There are soon going to be new additions to the Amazon family where the company’s warehouses could soon be joined by a couple of new co-workers: Ernie and Bert. These are the names of the new robots and they are being tested by the company with the objective of reducing strenuous workload and movements for workers.
However, the introduction of bots raises some suspicions if human jobs are in question or not. To this, Amazon argues they simply allow workers to focus on tasks that most need their attention while minimizing their potential for injury. Amazon said it’s added over a million jobs around the world since it began using robotics in its facilities in 2012.
In May, Amazon announced a goal of reducing recordable incident rates by 50% by 2025. It plans to invest over $300 million into safety projects this year.
The two bots help with the following. Ernie helps to remove items from a robotic shelf so that employees don’t have to. Nevertheless, this process doesn’t save time, but testing has so far indicated it could make work safer for employees.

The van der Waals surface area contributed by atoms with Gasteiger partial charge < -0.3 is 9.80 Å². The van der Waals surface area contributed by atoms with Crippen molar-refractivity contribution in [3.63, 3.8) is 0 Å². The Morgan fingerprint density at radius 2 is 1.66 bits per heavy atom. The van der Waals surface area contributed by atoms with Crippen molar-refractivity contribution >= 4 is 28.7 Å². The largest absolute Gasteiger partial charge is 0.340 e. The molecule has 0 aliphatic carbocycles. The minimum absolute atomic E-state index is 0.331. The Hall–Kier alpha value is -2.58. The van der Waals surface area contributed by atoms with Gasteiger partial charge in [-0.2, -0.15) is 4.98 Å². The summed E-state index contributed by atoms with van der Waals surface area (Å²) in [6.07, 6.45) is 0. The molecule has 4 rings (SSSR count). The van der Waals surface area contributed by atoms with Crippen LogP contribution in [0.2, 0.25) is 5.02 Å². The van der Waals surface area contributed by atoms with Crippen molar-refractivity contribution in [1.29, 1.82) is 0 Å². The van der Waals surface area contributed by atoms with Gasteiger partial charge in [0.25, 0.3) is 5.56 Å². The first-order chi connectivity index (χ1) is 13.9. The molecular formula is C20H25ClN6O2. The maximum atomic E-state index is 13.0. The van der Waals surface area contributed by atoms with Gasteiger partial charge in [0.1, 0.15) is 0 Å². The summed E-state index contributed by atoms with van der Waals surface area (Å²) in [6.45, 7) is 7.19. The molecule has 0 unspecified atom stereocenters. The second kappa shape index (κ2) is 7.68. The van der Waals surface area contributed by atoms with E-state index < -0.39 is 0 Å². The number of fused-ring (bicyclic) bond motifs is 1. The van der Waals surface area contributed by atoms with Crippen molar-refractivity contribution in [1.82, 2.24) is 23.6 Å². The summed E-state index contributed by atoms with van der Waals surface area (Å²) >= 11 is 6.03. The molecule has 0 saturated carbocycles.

On the other hand, Bert enables navigate facilities independently, even while workers are moving around. Unlike other robots, Bert would not need to remain in a restricted space, meaning workers could ask it to take items across a facility. It is Amazon’s first autonomous Mobile Robots (AMR’s). Amazon stated that Bert could eventually move heavier items.
Scooter and Kermit are Amazon’s other bots that are under development and function as transport cars. These types of robots are believed by the company to take over workers’ tasks of moving empty packages across facilities. This will enable the employees to pay more attention to activities that require critical thinking skills and also reduce physically strenuous work.
Kermit, which follows magnetic tape to move empty totes, is further along in development, Amazon said and will be introduced in at least a dozen North American sites this year. Amazon said it plans to deploy Scooter in at least one facility this year.